natural products. I wonder what their policy is to-day. I know the voters in the maritimes are sound on this; they have learned a lesson. But what is the attitude of the Tory party? Is it the same attitude as the party had in 1911? I think it is important that before this debate closes we should know just exactly where the Tory party stand on this question.

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CON

George Spotton

Conservative (1867-1942)

Mr. SPOTTON:

Mr. Speaker, I rise to

a question of privilege. I belong to the Liberal-Conservative party.

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LIB

James Alexander Robb (Minister of Finance and Receiver General)

Liberal

Mr. ROBB:

There were a good many

people in the constituency of my hon. friend who were not just sure where he belonged during the election.

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CON
LIB

James Alexander Robb (Minister of Finance and Receiver General)

Liberal

Mr. ROBB:

I am not going over the

various votes that have been put through to implement the recommendations of the Duncan report, but I observe that the supply bill is practically padded with votes for the maritime provinces.

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CON
LIB

James Alexander Robb (Minister of Finance and Receiver General)

Liberal

Mr. ROBB:

I do not know what county

my hon. friend comes from; but notwithstanding the complaints made this afternoon regarding certain warehouses down in Prince Edward Island, I observe that for Georgetown we voted $54,000 odd for the reconstruction of a wharf and frostproof warehouse; for dredging $16,448, and for additional dredging $7,650. With respect to Summerside there has been voted for reconstruction of wharf, $58,497, for dredging $4,972, and for additional dredging $5,400. For Charlottetown there has been voted for the reconstruction of wharf, contract now awarded, $136,000 and for dredging $63,000 odd. So I submit to my hon. friends that the little province of Prince Edward Island has not been badly treated by this government. We have gone a long way, as my hon. friend the Minister of Railways (Mr. Dunning) will prove in a few moments, to implement the recommendations of the Duncan report.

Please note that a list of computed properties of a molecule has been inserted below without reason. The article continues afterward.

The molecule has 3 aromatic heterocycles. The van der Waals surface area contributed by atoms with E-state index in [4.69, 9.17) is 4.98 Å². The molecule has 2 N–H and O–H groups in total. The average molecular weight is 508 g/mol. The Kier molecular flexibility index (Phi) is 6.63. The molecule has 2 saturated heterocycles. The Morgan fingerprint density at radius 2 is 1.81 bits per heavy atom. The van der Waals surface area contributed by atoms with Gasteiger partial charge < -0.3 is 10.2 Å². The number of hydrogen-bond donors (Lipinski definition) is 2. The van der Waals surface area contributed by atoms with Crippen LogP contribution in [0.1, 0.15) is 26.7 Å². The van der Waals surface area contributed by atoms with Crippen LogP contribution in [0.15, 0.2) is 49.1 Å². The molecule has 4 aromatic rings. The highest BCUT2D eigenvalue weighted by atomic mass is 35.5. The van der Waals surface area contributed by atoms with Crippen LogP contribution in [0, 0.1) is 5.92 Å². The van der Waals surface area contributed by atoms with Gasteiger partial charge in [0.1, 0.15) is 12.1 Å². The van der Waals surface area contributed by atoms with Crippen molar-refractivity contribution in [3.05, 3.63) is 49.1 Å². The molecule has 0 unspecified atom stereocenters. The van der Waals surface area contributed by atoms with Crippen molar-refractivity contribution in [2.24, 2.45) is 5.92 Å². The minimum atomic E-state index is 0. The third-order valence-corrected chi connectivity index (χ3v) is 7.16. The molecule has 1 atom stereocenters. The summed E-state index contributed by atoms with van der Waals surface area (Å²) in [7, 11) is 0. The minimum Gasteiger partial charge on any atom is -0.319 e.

What about the recommendations in that report with regard to the ports in Nova Scotia and New Brunswick? Surely hon. gentlemen opposite have not forgotten their own obstruction when my colleague the Minister of Marine and Fisheries (Mr. Cardin) was trying to put through the different bills for harbours.

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CON

Richard Burpee Hanson

Conservative (1867-1942)

Mr. HANSON:

There was no obstruction.

Steel Industry-Mr. Robb

Mr. ROBB. There was obstruction in dealing with the Quebec harbour bill which delayed us getting down to the bills relating to St. John and Halifax harbours.

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CON
LIB

James Alexander Robb (Minister of Finance and Receiver General)

Liberal

Mr. ROBB:

Eventually we got down to

the ports of the maritime provinces, and there we advanced $500,000 to one and $5,000,000 to the other.

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LIB

Hewitt Bostock (Speaker of the Senate)